EFCC Witness to Court: We Don’t Have First-hand Evidence against Jang

3

Seriki Adinoyi in Jos

 The trial of the former Governor of Plateau State, Jonah Jang resumed in Jos on Thursday with the EFCC Prosecution witness, Taiwo Olorunyomi telling the court that all the evidence he tabled before the court against the former governor were based on what some people told him.

He  said, “My lord, throughout our investigation, I did not find any money in Jang’s personal account neither did I witness any money being handed over to him. But I was told that the money was withdrawn and taken to the governor  in his office.”

Olorunyomi, an investigator with the ICPC stated this in response to Counsel to Jang, Mike Ozekhome, SAN, who was cross-examining him

The prosecution witness had told the court that the former governor contravened the ICPC act when he allegedly spent the sum of N2bn of the state fund he received from the CBN  on other projects other than its original purpose meant for the disbursement to Medium and Small Scale Enterprise Agency of the state

The  EFCC witness also claimed that the former governor breached the law establishing  ICPC when he  vired  money from the state universal Education Board without approval by the state House of Assembly.

When asked if the law establishing the ICPC also empowers it to dictate to states which project to embark or how the money was to be used, he answered “No”.  When asked if he was aware of the existence of a law in Plateau State which permits internal and external borrowing by government, the ICPC witness said he was aware.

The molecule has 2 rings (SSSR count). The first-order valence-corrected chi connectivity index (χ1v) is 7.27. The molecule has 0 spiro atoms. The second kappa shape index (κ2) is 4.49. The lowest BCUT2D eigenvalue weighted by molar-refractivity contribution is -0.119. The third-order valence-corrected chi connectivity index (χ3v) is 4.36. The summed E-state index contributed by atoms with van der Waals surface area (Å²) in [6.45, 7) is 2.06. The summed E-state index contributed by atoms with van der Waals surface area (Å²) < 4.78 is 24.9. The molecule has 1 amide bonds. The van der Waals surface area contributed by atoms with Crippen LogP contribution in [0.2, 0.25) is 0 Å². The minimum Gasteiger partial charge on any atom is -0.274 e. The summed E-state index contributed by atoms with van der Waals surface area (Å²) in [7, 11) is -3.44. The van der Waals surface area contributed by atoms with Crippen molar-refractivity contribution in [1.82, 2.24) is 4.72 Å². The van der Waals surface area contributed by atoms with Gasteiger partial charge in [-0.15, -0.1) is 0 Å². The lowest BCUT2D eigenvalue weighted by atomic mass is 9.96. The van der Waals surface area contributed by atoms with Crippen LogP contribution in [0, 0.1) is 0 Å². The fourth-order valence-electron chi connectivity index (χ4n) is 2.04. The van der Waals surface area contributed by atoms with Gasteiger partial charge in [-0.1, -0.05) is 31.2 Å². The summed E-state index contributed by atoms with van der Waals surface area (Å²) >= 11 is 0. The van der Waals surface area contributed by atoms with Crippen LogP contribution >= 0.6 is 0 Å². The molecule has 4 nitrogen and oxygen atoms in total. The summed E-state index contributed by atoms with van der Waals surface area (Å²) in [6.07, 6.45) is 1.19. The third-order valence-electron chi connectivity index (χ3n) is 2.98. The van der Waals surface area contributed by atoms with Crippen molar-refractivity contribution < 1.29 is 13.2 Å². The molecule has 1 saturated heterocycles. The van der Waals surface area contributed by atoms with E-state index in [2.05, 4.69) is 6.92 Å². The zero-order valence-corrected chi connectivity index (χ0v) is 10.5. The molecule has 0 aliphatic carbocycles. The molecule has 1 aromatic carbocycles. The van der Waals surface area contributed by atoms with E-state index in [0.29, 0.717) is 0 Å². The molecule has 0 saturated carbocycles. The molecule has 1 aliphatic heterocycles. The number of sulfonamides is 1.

After the cross examination, Counsel to the EFCC, Rotimi Jacobs  called another witness, Jonah Kabong, a civil servant from the office of the Secretary to the State Government to testify in the case

He  sought  to tender before the court two classified documents containing the minutes of the State Security Council meeting and that of the state executive council but the move was objected to by the Defense Counsel, Mike Ozekhome who argued  that the Prosecution Counsel failed to meet the criteria necessary before tendering the documents.

According to him,   the Official Secret Act does not permit the disclosure of classified government document to members of the public without authorisation by heads of such government agency, ministries or parastatal who must personally give approval for their release.

Ozekhome who cited several authorities to buttress his argument pointed out that even if the approval was given, the law allowed only the judge to have access to the information which would be delivered to him in his chambers because of the sensitive nature of the material

His argument was supported by Counsel to the 2nd Defendant, Sunday Odey who added that it was in the interest of the EFCC counsel not to violate the Official Secret Act as the law also prescribed punishment for offenders.

But Jacobs countered their submission and insisted that the legal authorities which they cited regarding the official secret act only applies to the federal government and not the state government.

He urged the court to accept the documents as exhibits because of their relevance in 11the case

After listening to arguments by both counsels, Justice Daniel Longji adjourned the case to 27th June for ruling and continuation of the case

Jang and  Yusuf Pam, a former cashier in the Plateau State Government House in Jang’s administration, were arraigned by the Economic and Financial Crimes Commission, EFCC, on a 12-count charge, bothering on conspiracy and money laundering to the tune of N6.3 billion, an act contrary to, and punishable under Sections 15, 16, 17, 18 and 19 of the Money Laundering (Prohibition Act) 2011, as amended.